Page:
One of my favorite sayings is, “You can’t please everyone.” So true. And yet, as wedding planners, we want to so badly. Or, we are tired of having these expectations thrust upon us but wearily try to do so anyways; regardless, what needs to be done in these situations is to manage expectations. And that means from the very beginning.
Have a rock solid contract to help manage expectations from the start
I know it’s pricey to hire a lawyer to write your contract, but DO IT! Not only does it manage expectations, it can save you from negative reviews and even foolhardy attempts at litigation. And compare notes with other planners and wedding vendors, too! Be sure you know what pitfalls you need to pre-empt, what verbiage is appropriate, and what lingo is required in your state. (And while I’ll give some contractual advice here in the blog, always run everything past a legal expert first!)
In your proposal, enumerate EXACTLY what you do. For example, a moderately priced full wedding planner should not be going to every single wedding dress shopping trip – that could take days! I noted on my proposal that I attended one FITTING to learn how to bustle the dress. Be as crisp as possible, and discuss with your prospective clients so you can get off on the right foot from before they even book you.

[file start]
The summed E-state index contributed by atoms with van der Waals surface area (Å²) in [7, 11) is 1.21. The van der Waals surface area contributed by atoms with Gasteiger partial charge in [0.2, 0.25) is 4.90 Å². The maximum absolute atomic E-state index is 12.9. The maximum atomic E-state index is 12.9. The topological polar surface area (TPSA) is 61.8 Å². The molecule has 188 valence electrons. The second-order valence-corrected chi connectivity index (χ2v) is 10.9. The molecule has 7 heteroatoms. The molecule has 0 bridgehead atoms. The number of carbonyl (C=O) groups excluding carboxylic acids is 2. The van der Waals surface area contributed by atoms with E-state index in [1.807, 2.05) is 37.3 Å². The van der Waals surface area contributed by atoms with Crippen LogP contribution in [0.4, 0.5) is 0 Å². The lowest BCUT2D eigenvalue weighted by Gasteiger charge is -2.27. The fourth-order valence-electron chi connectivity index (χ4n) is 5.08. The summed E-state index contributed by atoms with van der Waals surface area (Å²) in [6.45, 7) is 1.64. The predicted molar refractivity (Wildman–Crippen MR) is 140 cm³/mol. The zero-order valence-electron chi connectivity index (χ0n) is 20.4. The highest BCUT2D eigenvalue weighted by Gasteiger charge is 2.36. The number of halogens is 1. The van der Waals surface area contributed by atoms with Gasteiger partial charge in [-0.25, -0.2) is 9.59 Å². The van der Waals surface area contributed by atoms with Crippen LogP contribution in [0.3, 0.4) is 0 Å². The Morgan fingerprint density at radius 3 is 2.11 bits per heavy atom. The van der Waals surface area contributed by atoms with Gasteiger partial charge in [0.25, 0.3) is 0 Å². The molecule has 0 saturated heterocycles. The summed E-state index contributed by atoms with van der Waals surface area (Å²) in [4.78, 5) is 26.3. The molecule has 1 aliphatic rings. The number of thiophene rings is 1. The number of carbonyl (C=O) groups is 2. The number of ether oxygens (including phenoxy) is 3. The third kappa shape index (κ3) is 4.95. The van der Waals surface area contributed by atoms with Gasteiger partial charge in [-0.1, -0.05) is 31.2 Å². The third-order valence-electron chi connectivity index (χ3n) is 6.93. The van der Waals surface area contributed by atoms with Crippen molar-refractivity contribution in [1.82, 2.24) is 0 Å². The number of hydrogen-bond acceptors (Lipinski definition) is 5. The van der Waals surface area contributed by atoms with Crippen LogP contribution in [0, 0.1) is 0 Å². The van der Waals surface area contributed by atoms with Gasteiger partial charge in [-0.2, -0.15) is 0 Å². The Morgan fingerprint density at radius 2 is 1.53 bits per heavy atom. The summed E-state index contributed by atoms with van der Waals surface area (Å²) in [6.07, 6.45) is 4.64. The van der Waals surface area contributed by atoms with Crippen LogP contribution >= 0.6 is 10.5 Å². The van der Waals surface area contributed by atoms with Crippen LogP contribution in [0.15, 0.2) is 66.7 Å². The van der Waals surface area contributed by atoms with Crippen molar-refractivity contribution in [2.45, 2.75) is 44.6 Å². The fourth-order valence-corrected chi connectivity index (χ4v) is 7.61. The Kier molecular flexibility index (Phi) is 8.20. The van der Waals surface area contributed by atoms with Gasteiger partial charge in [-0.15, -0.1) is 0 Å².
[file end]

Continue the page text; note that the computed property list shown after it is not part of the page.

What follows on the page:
Don’t let Pinterest highjack your work
In your contract and in person, discuss with clients how fantastical and ornate design vignettes they see on Pinterest can take hours to setup. In your contract, you’ll have verbiage that states you handle standard set up only – and list them: “escort cards, ceremony programs, and guest book” – finite, crisp, clear. Do they have a few family photos they want set out? Fine. What about menus at each table setting? Maybe – possibly the caterer can do it, one way or another, you can figure that out. But set up multiple levels, platters, and 5 different desserts? Nope! In your contract (I’ve done this – but again, check with your lawyer), you can alert the couple that you reserve the right to elect to bring on board another assistant or designer to implement their setup if you decide it’s beyond your contracted duties.
Remember, you’re not all things to all people…You’re providing ONE service and can’t stretch like Elastigirl to do the jobs of many! Having crisp paperwork to set the tone will easily manage expectations.
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